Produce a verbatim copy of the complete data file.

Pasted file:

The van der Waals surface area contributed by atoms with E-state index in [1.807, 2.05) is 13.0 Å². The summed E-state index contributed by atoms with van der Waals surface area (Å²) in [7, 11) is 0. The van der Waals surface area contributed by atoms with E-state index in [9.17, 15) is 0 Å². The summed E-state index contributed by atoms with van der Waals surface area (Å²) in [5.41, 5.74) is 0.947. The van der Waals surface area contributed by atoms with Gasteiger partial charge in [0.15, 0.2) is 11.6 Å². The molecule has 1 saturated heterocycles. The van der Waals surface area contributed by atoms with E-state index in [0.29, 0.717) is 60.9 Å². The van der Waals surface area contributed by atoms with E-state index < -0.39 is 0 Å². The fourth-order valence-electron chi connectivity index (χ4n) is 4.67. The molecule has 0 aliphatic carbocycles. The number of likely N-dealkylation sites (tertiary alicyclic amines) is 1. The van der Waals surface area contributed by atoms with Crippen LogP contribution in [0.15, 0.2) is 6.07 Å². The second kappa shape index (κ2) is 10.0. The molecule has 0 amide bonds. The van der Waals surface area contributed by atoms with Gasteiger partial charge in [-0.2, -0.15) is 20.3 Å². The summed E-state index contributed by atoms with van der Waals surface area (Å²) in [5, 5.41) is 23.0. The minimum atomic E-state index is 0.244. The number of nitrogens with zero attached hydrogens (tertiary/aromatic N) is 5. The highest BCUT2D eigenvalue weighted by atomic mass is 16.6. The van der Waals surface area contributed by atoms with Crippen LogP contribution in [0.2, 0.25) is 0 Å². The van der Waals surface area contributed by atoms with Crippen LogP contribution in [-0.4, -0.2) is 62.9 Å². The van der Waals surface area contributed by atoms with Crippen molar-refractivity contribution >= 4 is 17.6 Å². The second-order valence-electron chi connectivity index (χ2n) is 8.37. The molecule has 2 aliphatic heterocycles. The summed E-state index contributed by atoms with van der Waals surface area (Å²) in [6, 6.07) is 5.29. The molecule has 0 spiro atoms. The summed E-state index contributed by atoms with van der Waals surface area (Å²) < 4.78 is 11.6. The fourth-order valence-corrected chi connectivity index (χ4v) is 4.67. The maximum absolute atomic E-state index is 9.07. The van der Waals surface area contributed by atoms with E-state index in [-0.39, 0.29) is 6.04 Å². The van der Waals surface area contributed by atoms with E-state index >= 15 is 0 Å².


The van der Waals surface area contributed by atoms with E-state index in [1.807, 2.05) is 13.0 Å². The summed E-state index contributed by atoms with van der Waals surface area (Å²) in [7, 11) is 0. The van der Waals surface area contributed by atoms with E-state index in [9.17, 15) is 0 Å². The summed E-state index contributed by atoms with van der Waals surface area (Å²) in [5.41, 5.74) is 0.947. The van der Waals surface area contributed by atoms with Gasteiger partial charge in [0.15, 0.2) is 11.6 Å². The molecule has 1 saturated heterocycles. The van der Waals surface area contributed by atoms with E-state index in [0.29, 0.717) is 60.9 Å². The van der Waals surface area contributed by atoms with E-state index < -0.39 is 0 Å². The fourth-order valence-electron chi connectivity index (χ4n) is 4.67. The molecule has 0 aliphatic carbocycles. The number of likely N-dealkylation sites (tertiary alicyclic amines) is 1. The van der Waals surface area contributed by atoms with Crippen LogP contribution in [0.15, 0.2) is 6.07 Å². The second kappa shape index (κ2) is 10.0. The molecule has 0 amide bonds. The van der Waals surface area contributed by atoms with Gasteiger partial charge in [-0.2, -0.15) is 20.3 Å². The summed E-state index contributed by atoms with van der Waals surface area (Å²) in [5, 5.41) is 23.0. The minimum atomic E-state index is 0.244. The number of nitrogens with zero attached hydrogens (tertiary/aromatic N) is 5. The highest BCUT2D eigenvalue weighted by atomic mass is 16.6. The van der Waals surface area contributed by atoms with Crippen LogP contribution in [0.2, 0.25) is 0 Å². The van der Waals surface area contributed by atoms with Crippen LogP contribution in [-0.4, -0.2) is 62.9 Å². The van der Waals surface area contributed by atoms with Crippen molar-refractivity contribution >= 4 is 17.6 Å². The second-order valence-electron chi connectivity index (χ2n) is 8.37. The molecule has 2 aliphatic heterocycles. The summed E-state index contributed by atoms with van der Waals surface area (Å²) in [6, 6.07) is 5.29. The molecule has 0 spiro atoms. The summed E-state index contributed by atoms with van der Waals surface area (Å²) < 4.78 is 11.6. The fourth-order valence-corrected chi connectivity index (χ4v) is 4.67. The maximum absolute atomic E-state index is 9.07. The van der Waals surface area contributed by atoms with E-state index in [-0.39, 0.29) is 6.04 Å². The van der Waals surface area contributed by atoms with E-state index >= 15 is 0 Å².